Navigation Links
Molecular movements could lead to new way to treat cancer
Date:6/6/2011

Work by researchers at Queen Mary, University of London could point to a new way to treat aggressive types of cancer.

The scientists have found that a molecule called Met is responsible for stimulating the growth and spread of cancer because it is relocating to the wrong part of the cell.

Experiments in the lab suggest that moving Met molecules from the inside of the cell to the cell surface could halt the growth of cancer cells and even cause tumours to shrink.

Met molecules are involved in the growth of cells in the human body but they are usually only active in a growing embryo or in wound-healing.

However, Met has also been found in many different types of tumour, including breast and lung cancers, where cells are growing uncontrollably. And tumours with high levels of Met tend to be the most aggressive.

Previous research on Met and similar molecules has attempted to tackle the problem by completely blocking the molecule but this has only achieved limited results.

In this new study, published in the journal Nature Cell Biology, the researchers instead attempted to chemically relocate Met to a different part of the cancer cells. Using this approach they were able to halt the growth of cancer cells in the lab and shrink tumours in mice.

The researchers say the study is still in its very early stages but, in the future, it could point the way to a new treatment for cancers.

Dr Stphanie Kermorgant, who led the study, is a Lecturer in Cellular Oncology at Barts Cancer Institute, part of Queen Mary, University of London. She said: "Previous research has indicated that Met has a role in the development of cancer. We've made a fascinating discovery that, in some cancer cells, this molecule is not only present but it's located in the wrong part of the cell it would normally be on the outside of the cell and we've found it on the inside.

"Our study shows that it's not only the presence of the molecule but also where it is in the cell that may promote cancer. We've also shown that we may be able to take advantage of this discovery to design new types of drugs.

"Scientists have been trying to create new cancer drugs by testing chemicals that block Met, or other similar molecules, but results have been mixed.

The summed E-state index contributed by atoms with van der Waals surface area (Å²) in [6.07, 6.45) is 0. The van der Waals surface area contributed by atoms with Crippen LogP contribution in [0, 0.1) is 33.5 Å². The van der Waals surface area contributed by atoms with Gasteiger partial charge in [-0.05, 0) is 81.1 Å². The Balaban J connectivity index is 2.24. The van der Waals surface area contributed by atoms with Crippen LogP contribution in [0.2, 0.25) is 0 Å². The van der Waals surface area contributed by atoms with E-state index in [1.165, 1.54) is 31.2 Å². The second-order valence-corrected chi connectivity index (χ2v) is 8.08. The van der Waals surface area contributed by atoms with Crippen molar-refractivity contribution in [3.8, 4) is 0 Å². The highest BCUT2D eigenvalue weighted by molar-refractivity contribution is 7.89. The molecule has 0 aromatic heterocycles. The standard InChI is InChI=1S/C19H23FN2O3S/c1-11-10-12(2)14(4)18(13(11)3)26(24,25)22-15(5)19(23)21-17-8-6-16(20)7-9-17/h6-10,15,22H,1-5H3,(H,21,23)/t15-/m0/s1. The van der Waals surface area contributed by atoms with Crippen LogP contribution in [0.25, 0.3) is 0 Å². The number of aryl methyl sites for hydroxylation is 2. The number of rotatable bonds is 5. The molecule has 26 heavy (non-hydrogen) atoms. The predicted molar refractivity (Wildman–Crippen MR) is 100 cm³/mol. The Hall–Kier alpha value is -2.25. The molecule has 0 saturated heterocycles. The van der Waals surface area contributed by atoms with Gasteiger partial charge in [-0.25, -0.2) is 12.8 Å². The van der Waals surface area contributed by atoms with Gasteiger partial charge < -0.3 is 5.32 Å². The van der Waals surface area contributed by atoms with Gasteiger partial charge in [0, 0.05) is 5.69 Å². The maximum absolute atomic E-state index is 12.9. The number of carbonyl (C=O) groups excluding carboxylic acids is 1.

"Our findings led us to try a new approach using a chemical to prevent Met molecules going to the wrong part of the cell. Importantly, this method works even when blocking Met does not work.

"It's early days but this approach looks promising and could eventually lead to new drugs for treating these aggressive types of cancer."


'/>"/>

Contact: Kerry Noble
k.noble@qmul.ac.uk
44-020-788-27943
Queen Mary, University of London
Source:Eurekalert

Related medicine news :

1. Molecular pathways linked to sex, age affect outcomes in lung cancer
2. SNMs Conjoint Mid-Winter Meetings continue to advance molecular imaging
3. Scientists Discover Molecular Pathway for Organ Tissue Regeneration and Repair
4. The Association for Molecular Pathology celebrates ruling in DNA patent case
5. USC researchers discover new molecular subtype of brain cancer
6. Molecular discovery points to new therapies for brain tumors
7. Molecular marker could help spot pancreatic cancer early
8. News from Molecular Medicine
9. Scientists discover the molecular heart of collective behavior
10. Salt Lake City proclaims Molecular Imaging Days during SNMs Annual Meeting in June
11. Acupunctures molecular effects pinned down
Post Your Comments:
*Name:
*Comment:
*Email:
(Date:1/24/2017)... (PRWEB) , ... January 24, 2017 , ... The ... MSC Cruises as part of the line’s 4th Annual MSC True Partnerships’ Awards. ... performing North American travel partners for the year based on overall business growth in ...
(Date:1/24/2017)... (PRWEB) , ... January 24, 2017 , ... ... advance to the semi-final round of the 2017 Cupid's Cup Entrepreneurship Competition. Chaired ... its 12th year in 2017. The entrepreneurs will showcase their businesses on February ...
(Date:1/24/2017)... ... January 24, 2017 , ... West’s Health Advocate Solutions, ... Series of webinars will start January 31 with a session about understanding healthcare ... health and benefits topics, including employee engagement, pricing transparency, population health and wellness, ...
(Date:1/24/2017)... ... ... His message has been heard by more than 100,000 students and adults ... Joel Feldman, has reached his biggest national audience yet: the three million daily readers ... in circulation in the country, and he hopes it will help spread his message ...
(Date:1/24/2017)... Santa Margarita, CA (PRWEB) , ... January 24, 2017 , ... ... advancement platform for 21st century leadership, has named Hector M. Chavez, Manager, Employee & ... and diabetes treatment center - as its Hispanic Leader of the Month. City of ...
Breaking Medicine News(10 mins):
(Date:1/24/2017)... -- Trifecta Clinical , a leading global provider ... Ward to Vice President of Commercial Operations.  Rick ... the promotion of Ericka Atkinson to Vice ... joins Trifecta from Greenphire where he was Vice President ... positions within the healthcare industry throughout his career.  "Rick ...
(Date:1/24/2017)... Research and Markets has announced the addition of the "Implantable ... to 2025" report to their offering. ... The Global Implantable Medical Devices Market ... the next decade to reach approximately $54.28 billion by 2025 ... include 3D medical printing is expected to develop and find in ...
(Date:1/24/2017)... , and GAITHERSBURG, Md. , Jan. 24, ... ), a leader in the engineering and industrialization of biology ... planet, today announced that it has entered into a definitive ... GNVC ), a clinical-stage company and pioneer in the development ... to integrate and expand upon GenVec,s expertise in adenoviral vectors ...
Breaking Medicine Technology: